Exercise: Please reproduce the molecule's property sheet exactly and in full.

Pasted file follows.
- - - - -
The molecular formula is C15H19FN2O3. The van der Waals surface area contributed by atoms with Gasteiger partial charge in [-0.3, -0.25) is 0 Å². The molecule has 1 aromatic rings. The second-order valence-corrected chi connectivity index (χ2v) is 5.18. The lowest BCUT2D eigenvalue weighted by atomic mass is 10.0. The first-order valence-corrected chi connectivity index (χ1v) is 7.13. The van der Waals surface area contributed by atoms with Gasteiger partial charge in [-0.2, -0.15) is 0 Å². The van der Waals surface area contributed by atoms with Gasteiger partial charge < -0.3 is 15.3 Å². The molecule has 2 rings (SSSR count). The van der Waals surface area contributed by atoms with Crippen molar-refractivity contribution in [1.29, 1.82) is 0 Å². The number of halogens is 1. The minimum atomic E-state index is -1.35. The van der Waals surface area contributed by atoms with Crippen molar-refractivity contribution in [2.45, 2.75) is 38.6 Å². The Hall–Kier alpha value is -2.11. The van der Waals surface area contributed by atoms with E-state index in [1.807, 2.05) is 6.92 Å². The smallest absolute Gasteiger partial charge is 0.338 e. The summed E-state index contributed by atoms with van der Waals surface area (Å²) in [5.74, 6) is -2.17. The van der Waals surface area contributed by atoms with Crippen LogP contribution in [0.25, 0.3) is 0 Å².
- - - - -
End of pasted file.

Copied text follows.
The molecular formula is C15H19FN2O3. The van der Waals surface area contributed by atoms with Gasteiger partial charge in [-0.3, -0.25) is 0 Å². The molecule has 1 aromatic rings. The second-order valence-corrected chi connectivity index (χ2v) is 5.18. The lowest BCUT2D eigenvalue weighted by atomic mass is 10.0. The first-order valence-corrected chi connectivity index (χ1v) is 7.13. The van der Waals surface area contributed by atoms with Gasteiger partial charge in [-0.2, -0.15) is 0 Å². The van der Waals surface area contributed by atoms with Gasteiger partial charge < -0.3 is 15.3 Å². The molecule has 2 rings (SSSR count). The van der Waals surface area contributed by atoms with Crippen molar-refractivity contribution in [1.29, 1.82) is 0 Å². The number of halogens is 1. The minimum atomic E-state index is -1.35. The van der Waals surface area contributed by atoms with Crippen molar-refractivity contribution in [2.45, 2.75) is 38.6 Å². The Hall–Kier alpha value is -2.11. The van der Waals surface area contributed by atoms with E-state index in [1.807, 2.05) is 6.92 Å². The smallest absolute Gasteiger partial charge is 0.338 e. The summed E-state index contributed by atoms with van der Waals surface area (Å²) in [5.74, 6) is -2.17. The van der Waals surface area contributed by atoms with Crippen LogP contribution in [0.25, 0.3) is 0 Å².